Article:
To view all of CEBCP’s Congressional Briefings, click here.
Monday, September 10, 2007 (10:00 am- 12:00 noon)
Russell Senate Office Building, Room 188
Despite the increase in the use and generation of strategies to counter terrorism, there continues to be only a small amount of existing research that has evaluated these programs. On September 10, 2007, the CEBCP hosted its first congressional briefing on “Evidence-Based Counterterrorism Policy.” A group of researchers from universities and think tanks presented empirical findings on the effects – both intended and unintended – of counterterrorism interventions in a coordinated and joint effort to inform the public and policy makers about this timely subject.
To view more on this subject, see Evidence-Based Counterterrorism Policy (Lum and Kennedy, eds.)
Dr. Laura Dugan (The START Center, University of Maryland)
“The Global Terrorism Database and Its Application to Estimating Counter-Terrorism Strategies in Northern Ireland, 1969 to 1992.” Dr. Dugan will introduce the Global Terrorism Database (GTD) compiled by the Department of Homeland Security’s Center of Excellence: Study of Terrorism and Response to Terrorism (START), and then present one application where GTD data was used to estimate the effects of counter-terrorism strategies on Republican Terrorism in Northern Ireland. Coauthored with Gary LaFree and Raven Korte.
Dr. Brian Forst and Mark McInerney (American University) and Ashley Nellis (START Center, University of Maryland).
“Target Attractiveness, Fear, and the Prevention of Terrorism.” This presentation describes the critical and largely ignored “demand side” of terrorism: fear. It describes research being done at American University aimed at understanding the associations between fear and risk, fear and media, and fear and target attractiveness, based on data from surveys reflecting sources of fear, and from federal data on funding for homeland security.
Dr. Brian Jackson (RAND Corporation)
“Breaching the Fortress Wall: Understanding Terrorist Efforts to Overcome Defensive Technologies.” Being able to understand the motivation of al Qaeda and other groups can help nations better disrupt, defend against, and prepare for and anticipate terrorist attacks. Three new studies, relying on a case study approach, offer insights into the terrorist mindset, focusing, in particular, on how terrorists try to get around defensive technologies, share technologies among themselves, and prioritize their targets.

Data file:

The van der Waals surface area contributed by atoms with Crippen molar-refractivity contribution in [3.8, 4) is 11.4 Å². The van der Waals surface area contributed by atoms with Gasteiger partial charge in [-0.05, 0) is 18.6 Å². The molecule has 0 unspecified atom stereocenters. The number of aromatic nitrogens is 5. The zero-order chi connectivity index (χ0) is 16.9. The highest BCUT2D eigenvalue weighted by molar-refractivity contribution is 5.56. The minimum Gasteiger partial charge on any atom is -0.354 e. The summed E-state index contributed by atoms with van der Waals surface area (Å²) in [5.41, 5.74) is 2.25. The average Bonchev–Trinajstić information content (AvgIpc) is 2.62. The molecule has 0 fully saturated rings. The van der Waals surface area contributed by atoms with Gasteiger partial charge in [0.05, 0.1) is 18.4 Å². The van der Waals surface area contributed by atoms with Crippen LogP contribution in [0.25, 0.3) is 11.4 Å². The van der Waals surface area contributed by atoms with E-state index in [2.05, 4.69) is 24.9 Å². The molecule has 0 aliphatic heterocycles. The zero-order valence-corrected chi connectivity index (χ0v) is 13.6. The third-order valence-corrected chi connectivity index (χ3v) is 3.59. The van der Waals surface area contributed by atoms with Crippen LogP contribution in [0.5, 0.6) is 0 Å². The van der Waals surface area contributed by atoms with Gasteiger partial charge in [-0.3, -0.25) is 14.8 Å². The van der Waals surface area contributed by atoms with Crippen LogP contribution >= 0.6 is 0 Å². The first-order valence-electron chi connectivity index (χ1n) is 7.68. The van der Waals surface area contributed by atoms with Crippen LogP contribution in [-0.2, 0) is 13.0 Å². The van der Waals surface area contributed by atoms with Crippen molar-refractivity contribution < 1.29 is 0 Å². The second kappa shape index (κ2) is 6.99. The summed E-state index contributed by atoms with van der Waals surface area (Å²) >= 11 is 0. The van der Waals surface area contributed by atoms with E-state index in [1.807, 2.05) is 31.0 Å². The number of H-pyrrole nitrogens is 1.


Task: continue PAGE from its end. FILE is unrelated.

Dr. Cynthia Lum (George Mason University)
“Examining Collateral Effects of Counterterrorism Interventions: Airport Security Screening.” Two concerns of airport security screening as a counterterrorism measure are differential or biased practices against individuals of racial, ethnic or religious minorities and the inconvenience of passengers. To assess the salience of these concerns, results will be presented from the first comprehensive, airport security survey that was administered in person of passengers who had just passed through airport security. Student research team: Dale Beech, Michael Connors, Zach Crafton, Rebecca Parsons, Tarren Smarr.
Dr. Peggy Maddox (George Mason University)
“Regional Assessment of Disaster/Emergency Preparedness among Registered Nurses in the Washington Metropolitan Region.” The purpose of the study was to determine registered nurses’ preparedness to respond in major disasters and emergencies in order to inform regional planning and capacity building for disaster response in the Washington DC Metropolitan Region. The objective of this study was to identify the learning needs, perceived competence and training experience of registered nurses (RNs) as early responders during large-scale, all hazards emergencies.
Dr. David Ortiz (RAND Corporation)
“Evaluating the Security and Efficiency of the Global Containerized Supply Chain.” Since 9/11, several programs have been implemented to improve security of the global supply chain. In reviewing these programs, this study concludes that supply-chain efficiency and security are distinct but interconnected and recommends considering all aspects of supply-chain performance when assessing security measures. Also, programs to improve supply-chain security have focused largely on preventing and deterring terrorist attacks, with little focus on improving the supply chain’s fault tolerance or resilience.
Dr. Clay Ramsay (START, PIPA, University of Maryland)
“Muslim Public Opinion on the US Military in Counter-Terrorism Interventions.” Dr. Ramsay will report upon what START’s polls of Morocco, Egypt, Pakistan and Indonesia reveal about public reactions to the wars in Afghanistan and Iraq, viewed as counter-terrorism interventions. Coauthored with Steven Kull, Director of the Program on International Policy Attitudes (PIPA).
Dr. Ivan Sascha Sheehan (University of Massachusetts)
“When Terrorism and Counterterrorism Clash: The Impact of the Global War on Terrorism on Subsequent Terrorist Activity.” Dr. Sheehan’s presentation will employ time series techniques to analyze the impact of the Global War on Terror on the subsequent frequency, dispersion, lethality, targets and perpetrators of transnational terrorist activity.
Dr. Leslie Kennedy (Rutgers University)
“Closing Remarks: Building a Research Infrastructure for the Study of Counterterrorism.” Dr. Kennedy will close by discussing what is necessary to support improvements in evidence-based counterterrorism policy and the importance of scientific study in informing strategic development.